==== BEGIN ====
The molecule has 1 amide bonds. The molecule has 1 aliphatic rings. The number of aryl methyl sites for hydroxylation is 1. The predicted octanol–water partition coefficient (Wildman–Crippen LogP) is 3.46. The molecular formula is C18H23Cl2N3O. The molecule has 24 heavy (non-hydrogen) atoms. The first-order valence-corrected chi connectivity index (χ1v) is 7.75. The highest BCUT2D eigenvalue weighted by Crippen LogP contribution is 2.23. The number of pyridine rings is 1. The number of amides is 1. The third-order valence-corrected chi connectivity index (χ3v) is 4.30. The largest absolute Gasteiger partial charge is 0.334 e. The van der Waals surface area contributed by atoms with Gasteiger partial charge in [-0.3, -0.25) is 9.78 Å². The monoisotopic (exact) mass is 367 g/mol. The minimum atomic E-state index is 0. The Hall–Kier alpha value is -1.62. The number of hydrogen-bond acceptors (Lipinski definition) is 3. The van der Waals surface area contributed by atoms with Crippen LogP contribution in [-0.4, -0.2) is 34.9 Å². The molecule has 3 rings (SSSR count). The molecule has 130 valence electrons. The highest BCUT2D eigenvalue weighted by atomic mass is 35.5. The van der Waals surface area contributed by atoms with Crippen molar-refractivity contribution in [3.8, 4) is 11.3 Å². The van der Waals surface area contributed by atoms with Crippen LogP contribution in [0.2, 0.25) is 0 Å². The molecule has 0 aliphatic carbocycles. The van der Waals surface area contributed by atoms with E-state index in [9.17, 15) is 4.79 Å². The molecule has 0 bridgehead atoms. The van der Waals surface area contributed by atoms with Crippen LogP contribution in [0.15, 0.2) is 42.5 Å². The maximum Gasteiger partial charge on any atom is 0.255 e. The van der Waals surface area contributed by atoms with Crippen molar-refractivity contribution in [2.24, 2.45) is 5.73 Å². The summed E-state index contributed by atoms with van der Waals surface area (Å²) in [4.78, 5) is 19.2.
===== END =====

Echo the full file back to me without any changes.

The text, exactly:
The molecule has 1 amide bonds. The molecule has 1 aliphatic rings. The number of aryl methyl sites for hydroxylation is 1. The predicted octanol–water partition coefficient (Wildman–Crippen LogP) is 3.46. The molecular formula is C18H23Cl2N3O. The molecule has 24 heavy (non-hydrogen) atoms. The first-order valence-corrected chi connectivity index (χ1v) is 7.75. The highest BCUT2D eigenvalue weighted by Crippen LogP contribution is 2.23. The number of pyridine rings is 1. The number of amides is 1. The third-order valence-corrected chi connectivity index (χ3v) is 4.30. The largest absolute Gasteiger partial charge is 0.334 e. The van der Waals surface area contributed by atoms with Gasteiger partial charge in [-0.3, -0.25) is 9.78 Å². The monoisotopic (exact) mass is 367 g/mol. The minimum atomic E-state index is 0. The Hall–Kier alpha value is -1.62. The number of hydrogen-bond acceptors (Lipinski definition) is 3. The van der Waals surface area contributed by atoms with Crippen LogP contribution in [-0.4, -0.2) is 34.9 Å². The molecule has 3 rings (SSSR count). The molecule has 130 valence electrons. The highest BCUT2D eigenvalue weighted by atomic mass is 35.5. The van der Waals surface area contributed by atoms with Crippen molar-refractivity contribution in [3.8, 4) is 11.3 Å². The van der Waals surface area contributed by atoms with Crippen LogP contribution in [0.2, 0.25) is 0 Å². The molecule has 0 aliphatic carbocycles. The van der Waals surface area contributed by atoms with E-state index in [9.17, 15) is 4.79 Å². The molecule has 0 bridgehead atoms. The van der Waals surface area contributed by atoms with Crippen LogP contribution in [0.15, 0.2) is 42.5 Å². The maximum Gasteiger partial charge on any atom is 0.255 e. The van der Waals surface area contributed by atoms with Crippen molar-refractivity contribution in [2.24, 2.45) is 5.73 Å². The summed E-state index contributed by atoms with van der Waals surface area (Å²) in [4.78, 5) is 19.2.